Sex and Violence

So, like most of the civilized world that’s ever picked up a YA book, I saw the Hunger Games film last week. I was intending to see John Carter (it’s also based on a book people – a book no less ground breaking than HG in its day, but whatevs) but the traffic gods conspired against me. You know that scene in the old Clash of the Titans film where Zeus has his little action figures, all fucking relentlessly with the lives of mortals and whatnot? He does the same thing these days, but with a model of my car instead of Pegasus.
So tHG is about a bloody gladiatorial contest between children for the amusement of a callous, bloodthirsty mob. To me at least (and maybe I overthink things) it’s about dehumanization. It’s a statement about our own society and our desensitization to violence as a concept. We have no problems turning on the TV every night and seeing dead bodies being pulled out of smoking rubble. Bloodstains and chalk marks and spent shell casings. Street hardened cops solving the brutal murder of the week through SCIENCE!™ Real life bloodsports like UFC bigger than ever.
And that got me to thinking (run while you can, my pedigree chums). Because while my own personal issues with HG stem from Katniss really only deep-sixing a SINGLE competitor with any real intent, it’s still a reasonably violent film. We see heads bashed open with bricks. People torn apart by wolfthings. Death by throwing knife, hatchet, arrow. A girl being stung to a screaming, agonized death by genetically altered wasps. And of course, a 12 year old girl getting stuck like a pig with 6-foot of spear. Weirdly, I think the film perpetuates our callousness to violence as a culture, rather than doing anything to actually address it.
Case in point? The Hunger Games is a PG-13 rated film in America.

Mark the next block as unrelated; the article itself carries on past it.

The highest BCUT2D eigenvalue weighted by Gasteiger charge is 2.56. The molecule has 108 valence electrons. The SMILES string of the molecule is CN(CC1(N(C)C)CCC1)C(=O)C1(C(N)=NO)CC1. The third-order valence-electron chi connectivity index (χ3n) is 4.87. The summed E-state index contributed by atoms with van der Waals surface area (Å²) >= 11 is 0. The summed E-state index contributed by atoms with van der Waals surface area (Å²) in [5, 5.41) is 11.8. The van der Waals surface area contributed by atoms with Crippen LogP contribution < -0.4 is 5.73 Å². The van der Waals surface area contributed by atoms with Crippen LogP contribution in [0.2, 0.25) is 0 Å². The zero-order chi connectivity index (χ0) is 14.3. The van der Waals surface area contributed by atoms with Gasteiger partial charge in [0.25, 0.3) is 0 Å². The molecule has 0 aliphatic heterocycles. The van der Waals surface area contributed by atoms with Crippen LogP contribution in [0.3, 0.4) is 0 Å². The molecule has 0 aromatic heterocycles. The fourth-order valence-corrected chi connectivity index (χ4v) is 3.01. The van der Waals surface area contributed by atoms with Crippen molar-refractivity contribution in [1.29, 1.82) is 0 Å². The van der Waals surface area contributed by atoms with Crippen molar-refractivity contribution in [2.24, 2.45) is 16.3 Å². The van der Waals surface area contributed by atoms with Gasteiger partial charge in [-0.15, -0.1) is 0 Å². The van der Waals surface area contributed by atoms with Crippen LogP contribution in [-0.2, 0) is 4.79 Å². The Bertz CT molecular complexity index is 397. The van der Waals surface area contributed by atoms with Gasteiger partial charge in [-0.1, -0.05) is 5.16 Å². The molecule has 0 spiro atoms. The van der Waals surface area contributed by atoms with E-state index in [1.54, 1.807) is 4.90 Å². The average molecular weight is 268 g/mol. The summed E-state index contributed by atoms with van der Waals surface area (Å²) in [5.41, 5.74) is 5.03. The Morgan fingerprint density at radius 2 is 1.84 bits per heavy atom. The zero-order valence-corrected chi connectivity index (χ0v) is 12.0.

According to the Motion Picture Association of America website, here’s what PG-13 means:
A PG-rated motion picture should be investigated by parents before they let their younger children attend. The PG rating indicates, in the view of the Rating Board, that parents may consider some material unsuitable for their children… There may be some profanity and some depictions of violence or brief nudity. But these elements are not deemed so intense as to require that parents be strongly cautioned beyond the suggestion of parental guidance. There is no drug use content in a PG-rated motion picture.
So essentially “You should check this out before your kids see it, but if they front up with their money, we will take that money and not think twice about it. BAM.”
Now in the other hand, I’ll hold up a documentary called BULLY, which recently wore an R-rating from that same rating body. For your edification, from the MPAoA site:
An R-rated motion picture, in the view of the Rating Board, contains some adult material. An R-rated motion picture may include adult themes, adult activity, hard language, intense or persistent violence, sexually-oriented nudity, drug abuse or other elements, so that parents are counseled to take this rating very seriously. Children under 17 are not allowed to attend R-rated motion pictures unaccompanied by a parent or adult guardian… Generally, it is not appropriate for parents to bring their young children with them to R-rated motion pictures.
There is no murder in BULLY. No intense or persistent violence. No sexually oriented nudity or drug abuse. Just conversation. Some talk of homosexuality and the abuse/bullying suffered because of it. Some F-bombs. And it wore an R rating. The Hunger Games, a film in which 24 teenagers set about brutally murdering each other for the amusement of the bloodthirsty mob, is rated PG-13.
What does this say about us as a society? That its cool for an unaccompanied child to go see a 12 year old get spitted, heads bashed open, popped with arrows, but it is simply ILLEGAL for a child to go alone and see a film about an issue that any school teacher will tell you is a persistent and growing problem in our school system? And the MPAoA makes a big frowny face in your direction if you decide ‘No fuck you, this film is important and I want my child to see it’?
“Generally, that is not appropriate. We glower at you now. Grrr.”
Is BULLY’s message any less valid than HG’s? Doubtful. Is BULLY going to strike home harder because it’s a documentary rather than a Hollywood spectacle? Probably. Is it more threatening to a conservative right wing establishment? Definitely. Is being exposed to violence and murder perfectly acceptable, but being exposed to the notion of homosexuality and profanity somehow not? Apparently, yeah. It is.